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Partners and Resources - Agriculture

The county’s “Long Term Agriculture” zoning designation was expanded in 2007 in response to legal challenges to the Comprehensive Plan and zoning ordinances. The designation applies to parcels that may be of lasting commercial value for agriculture. The areas are zoned using criteria such as the nature and depth of viable soils and the presence of critical areas. This zoning district provides an opportunity to use the land for agricultural uses alongside prairie habitat management. At the very least, the LTA zoning district prevents the encroachment of residential subdivisions on prairie habitat.

Agritourism is a booming industry in Thurston County. Agritourism refers to any activity that attracts visitors to a farm or ranch. Agritourists can choose from a wide range of activities, including picking fruits and vegetables, riding horses, tasting honey, learning about wine and cheese making, or shopping in farm gift shops and farm stands for local hand-crafted goods. Thurston County developed an Agritourism Overlay District (AOD) to keep agricultural lands economically viable to prevent converting them into uses that aren’t as compatible with prairie habitat. Relaxed zoning regulations give landowners the opportunity to keep their property in agricultural use, earn extra income and share their agricultural heritage with others.

The Transfer of Development Rights Program provides an opportunity for working-land owners to sell their development rights without having to sell their entire property for development. Under this approach, the rural character and agricultural economy of Thurston County is preserved, and working-land owners have the opportunity to realize some of the true market value of their land without having to sell the land altogether for urban development.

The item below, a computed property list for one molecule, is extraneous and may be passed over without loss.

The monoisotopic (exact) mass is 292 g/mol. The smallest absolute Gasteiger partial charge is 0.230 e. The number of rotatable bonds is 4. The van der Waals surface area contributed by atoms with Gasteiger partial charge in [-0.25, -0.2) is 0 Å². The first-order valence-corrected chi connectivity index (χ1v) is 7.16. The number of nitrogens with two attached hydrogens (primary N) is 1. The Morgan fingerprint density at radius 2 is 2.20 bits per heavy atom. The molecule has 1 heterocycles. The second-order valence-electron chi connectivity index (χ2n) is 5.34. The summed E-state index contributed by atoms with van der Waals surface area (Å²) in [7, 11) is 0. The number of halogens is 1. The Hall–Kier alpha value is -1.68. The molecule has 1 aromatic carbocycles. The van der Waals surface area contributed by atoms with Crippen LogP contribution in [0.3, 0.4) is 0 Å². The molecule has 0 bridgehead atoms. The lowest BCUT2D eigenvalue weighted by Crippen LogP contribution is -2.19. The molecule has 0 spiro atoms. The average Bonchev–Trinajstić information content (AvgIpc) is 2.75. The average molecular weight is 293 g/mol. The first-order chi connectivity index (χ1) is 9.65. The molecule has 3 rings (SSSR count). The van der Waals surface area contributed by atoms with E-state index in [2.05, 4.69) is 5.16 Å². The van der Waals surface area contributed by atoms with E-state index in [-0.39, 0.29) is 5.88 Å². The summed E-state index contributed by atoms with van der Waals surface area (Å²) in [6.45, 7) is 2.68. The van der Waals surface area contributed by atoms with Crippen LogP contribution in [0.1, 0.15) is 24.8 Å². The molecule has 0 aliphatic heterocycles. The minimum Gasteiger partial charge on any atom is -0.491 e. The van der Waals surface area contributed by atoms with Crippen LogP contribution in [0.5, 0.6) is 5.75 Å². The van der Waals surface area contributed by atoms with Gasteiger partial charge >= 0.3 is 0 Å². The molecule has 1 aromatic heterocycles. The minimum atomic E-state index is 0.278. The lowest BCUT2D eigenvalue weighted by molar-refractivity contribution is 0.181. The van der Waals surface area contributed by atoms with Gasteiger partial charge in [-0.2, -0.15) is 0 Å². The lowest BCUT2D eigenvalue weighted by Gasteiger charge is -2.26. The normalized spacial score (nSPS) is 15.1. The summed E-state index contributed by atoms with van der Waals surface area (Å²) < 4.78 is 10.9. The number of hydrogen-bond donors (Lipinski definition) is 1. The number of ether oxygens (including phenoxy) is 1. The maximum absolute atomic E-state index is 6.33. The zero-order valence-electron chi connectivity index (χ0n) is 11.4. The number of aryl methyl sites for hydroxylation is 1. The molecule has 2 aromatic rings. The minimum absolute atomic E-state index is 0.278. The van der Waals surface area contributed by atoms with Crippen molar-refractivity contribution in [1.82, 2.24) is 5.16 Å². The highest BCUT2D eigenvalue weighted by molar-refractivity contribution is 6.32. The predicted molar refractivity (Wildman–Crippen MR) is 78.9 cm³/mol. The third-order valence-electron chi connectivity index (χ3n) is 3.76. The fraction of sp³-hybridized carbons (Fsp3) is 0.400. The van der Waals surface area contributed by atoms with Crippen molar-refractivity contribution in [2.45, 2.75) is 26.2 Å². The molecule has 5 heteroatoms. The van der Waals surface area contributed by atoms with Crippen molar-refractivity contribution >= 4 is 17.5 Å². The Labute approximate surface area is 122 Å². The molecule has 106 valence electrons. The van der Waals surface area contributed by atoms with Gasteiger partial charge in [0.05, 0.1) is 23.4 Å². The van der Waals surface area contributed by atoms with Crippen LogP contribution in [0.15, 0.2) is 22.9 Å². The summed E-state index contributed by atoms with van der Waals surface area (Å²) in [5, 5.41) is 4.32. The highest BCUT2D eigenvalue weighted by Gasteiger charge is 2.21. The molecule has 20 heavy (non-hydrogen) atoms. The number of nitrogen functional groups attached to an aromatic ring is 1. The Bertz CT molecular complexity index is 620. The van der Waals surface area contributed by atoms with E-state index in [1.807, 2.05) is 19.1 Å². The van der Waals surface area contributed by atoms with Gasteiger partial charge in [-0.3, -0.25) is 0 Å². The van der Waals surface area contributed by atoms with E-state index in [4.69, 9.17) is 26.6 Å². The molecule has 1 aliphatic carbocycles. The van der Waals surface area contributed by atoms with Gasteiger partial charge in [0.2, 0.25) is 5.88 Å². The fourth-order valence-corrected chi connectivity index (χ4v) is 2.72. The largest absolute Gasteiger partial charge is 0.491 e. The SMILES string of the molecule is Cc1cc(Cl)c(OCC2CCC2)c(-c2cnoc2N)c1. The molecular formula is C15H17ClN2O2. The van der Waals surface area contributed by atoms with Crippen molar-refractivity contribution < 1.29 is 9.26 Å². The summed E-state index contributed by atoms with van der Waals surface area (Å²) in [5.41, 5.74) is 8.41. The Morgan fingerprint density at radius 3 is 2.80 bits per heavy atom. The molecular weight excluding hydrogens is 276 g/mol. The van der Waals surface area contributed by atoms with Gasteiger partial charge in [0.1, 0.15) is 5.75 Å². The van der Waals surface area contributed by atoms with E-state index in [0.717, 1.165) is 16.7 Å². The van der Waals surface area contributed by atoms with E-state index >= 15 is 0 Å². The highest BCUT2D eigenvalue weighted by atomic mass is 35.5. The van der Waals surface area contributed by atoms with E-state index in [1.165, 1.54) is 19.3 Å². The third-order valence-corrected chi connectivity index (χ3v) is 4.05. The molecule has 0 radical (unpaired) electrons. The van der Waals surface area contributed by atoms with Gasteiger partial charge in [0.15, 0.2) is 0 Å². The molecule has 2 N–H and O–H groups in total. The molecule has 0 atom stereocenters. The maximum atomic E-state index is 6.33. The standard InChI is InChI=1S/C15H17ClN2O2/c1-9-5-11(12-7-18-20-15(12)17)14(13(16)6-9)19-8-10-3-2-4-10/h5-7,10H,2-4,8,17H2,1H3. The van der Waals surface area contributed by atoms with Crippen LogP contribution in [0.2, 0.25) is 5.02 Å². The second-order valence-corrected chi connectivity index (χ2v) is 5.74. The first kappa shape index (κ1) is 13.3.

When you purchase property, you get more than just the land – you get rights over how the land is used, including mineral rights, development rights and water rights. Those rights can be sold or transferred without affecting the land itself. Under a TDR program, the owner of working lands can sell the development rights from the land to somebody in an urban area. The rights are sold in the form of credits, and the buyer can use those credits to develop land at a different density than local zoning would normally allow. TDR programs help preserve working lands, because the landowners can benefit from the true market value of their development rights, without having to sell the land altogether to a developer. Meanwhile, the buyer of those rights has greater flexibility in developing land within certain zoning areas. It’s a way to shift development away from rural areas and into urban areas.

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Interested Parties: If you would like to be added to our Web Mail list, please click here. Staff contact: Andrew Deffobis, Associate Planner. Phone: (360) 754-3355, ext. 5467. E-mail: deffoba@co.thurston.wa.us.

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